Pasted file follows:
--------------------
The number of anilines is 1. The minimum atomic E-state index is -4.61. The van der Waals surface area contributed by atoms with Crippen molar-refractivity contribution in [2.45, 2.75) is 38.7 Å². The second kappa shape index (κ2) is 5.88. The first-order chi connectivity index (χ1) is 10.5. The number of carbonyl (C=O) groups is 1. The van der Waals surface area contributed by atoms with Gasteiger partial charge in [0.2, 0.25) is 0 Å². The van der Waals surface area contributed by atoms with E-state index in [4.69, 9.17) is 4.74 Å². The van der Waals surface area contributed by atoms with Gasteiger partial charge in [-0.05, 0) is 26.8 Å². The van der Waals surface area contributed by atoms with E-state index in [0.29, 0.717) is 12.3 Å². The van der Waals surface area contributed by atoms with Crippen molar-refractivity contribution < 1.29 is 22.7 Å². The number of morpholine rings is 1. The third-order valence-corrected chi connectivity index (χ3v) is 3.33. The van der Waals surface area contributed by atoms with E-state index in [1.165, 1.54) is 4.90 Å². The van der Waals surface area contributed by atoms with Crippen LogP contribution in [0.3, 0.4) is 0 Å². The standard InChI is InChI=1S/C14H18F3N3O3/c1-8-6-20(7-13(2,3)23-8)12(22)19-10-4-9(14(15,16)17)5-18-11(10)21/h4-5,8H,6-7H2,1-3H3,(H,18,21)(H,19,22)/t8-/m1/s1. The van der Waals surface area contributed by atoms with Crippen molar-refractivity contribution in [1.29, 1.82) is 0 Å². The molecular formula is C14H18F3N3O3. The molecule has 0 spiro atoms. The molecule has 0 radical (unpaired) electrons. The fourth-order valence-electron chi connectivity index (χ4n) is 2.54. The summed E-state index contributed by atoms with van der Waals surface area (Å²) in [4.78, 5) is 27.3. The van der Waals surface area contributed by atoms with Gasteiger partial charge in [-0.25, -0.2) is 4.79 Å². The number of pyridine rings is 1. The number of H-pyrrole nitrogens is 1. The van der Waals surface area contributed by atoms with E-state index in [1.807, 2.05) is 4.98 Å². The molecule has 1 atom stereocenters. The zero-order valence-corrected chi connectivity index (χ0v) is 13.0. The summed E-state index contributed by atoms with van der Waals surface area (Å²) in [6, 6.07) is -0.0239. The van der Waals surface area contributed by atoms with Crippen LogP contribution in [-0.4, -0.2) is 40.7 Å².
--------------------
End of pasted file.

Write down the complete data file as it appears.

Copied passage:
The number of anilines is 1. The minimum atomic E-state index is -4.61. The van der Waals surface area contributed by atoms with Crippen molar-refractivity contribution in [2.45, 2.75) is 38.7 Å². The second kappa shape index (κ2) is 5.88. The first-order chi connectivity index (χ1) is 10.5. The number of carbonyl (C=O) groups is 1. The van der Waals surface area contributed by atoms with Gasteiger partial charge in [0.2, 0.25) is 0 Å². The van der Waals surface area contributed by atoms with E-state index in [4.69, 9.17) is 4.74 Å². The van der Waals surface area contributed by atoms with Gasteiger partial charge in [-0.05, 0) is 26.8 Å². The van der Waals surface area contributed by atoms with E-state index in [0.29, 0.717) is 12.3 Å². The van der Waals surface area contributed by atoms with Crippen molar-refractivity contribution < 1.29 is 22.7 Å². The number of morpholine rings is 1. The third-order valence-corrected chi connectivity index (χ3v) is 3.33. The van der Waals surface area contributed by atoms with E-state index in [1.165, 1.54) is 4.90 Å². The van der Waals surface area contributed by atoms with Crippen LogP contribution in [0.3, 0.4) is 0 Å². The standard InChI is InChI=1S/C14H18F3N3O3/c1-8-6-20(7-13(2,3)23-8)12(22)19-10-4-9(14(15,16)17)5-18-11(10)21/h4-5,8H,6-7H2,1-3H3,(H,18,21)(H,19,22)/t8-/m1/s1. The van der Waals surface area contributed by atoms with Crippen molar-refractivity contribution in [1.29, 1.82) is 0 Å². The molecular formula is C14H18F3N3O3. The molecule has 0 spiro atoms. The molecule has 0 radical (unpaired) electrons. The fourth-order valence-electron chi connectivity index (χ4n) is 2.54. The summed E-state index contributed by atoms with van der Waals surface area (Å²) in [4.78, 5) is 27.3. The van der Waals surface area contributed by atoms with Gasteiger partial charge in [-0.25, -0.2) is 4.79 Å². The number of pyridine rings is 1. The number of H-pyrrole nitrogens is 1. The van der Waals surface area contributed by atoms with E-state index in [1.807, 2.05) is 4.98 Å². The molecule has 1 atom stereocenters. The zero-order valence-corrected chi connectivity index (χ0v) is 13.0. The summed E-state index contributed by atoms with van der Waals surface area (Å²) in [6, 6.07) is -0.0239. The van der Waals surface area contributed by atoms with Crippen LogP contribution in [-0.4, -0.2) is 40.7 Å².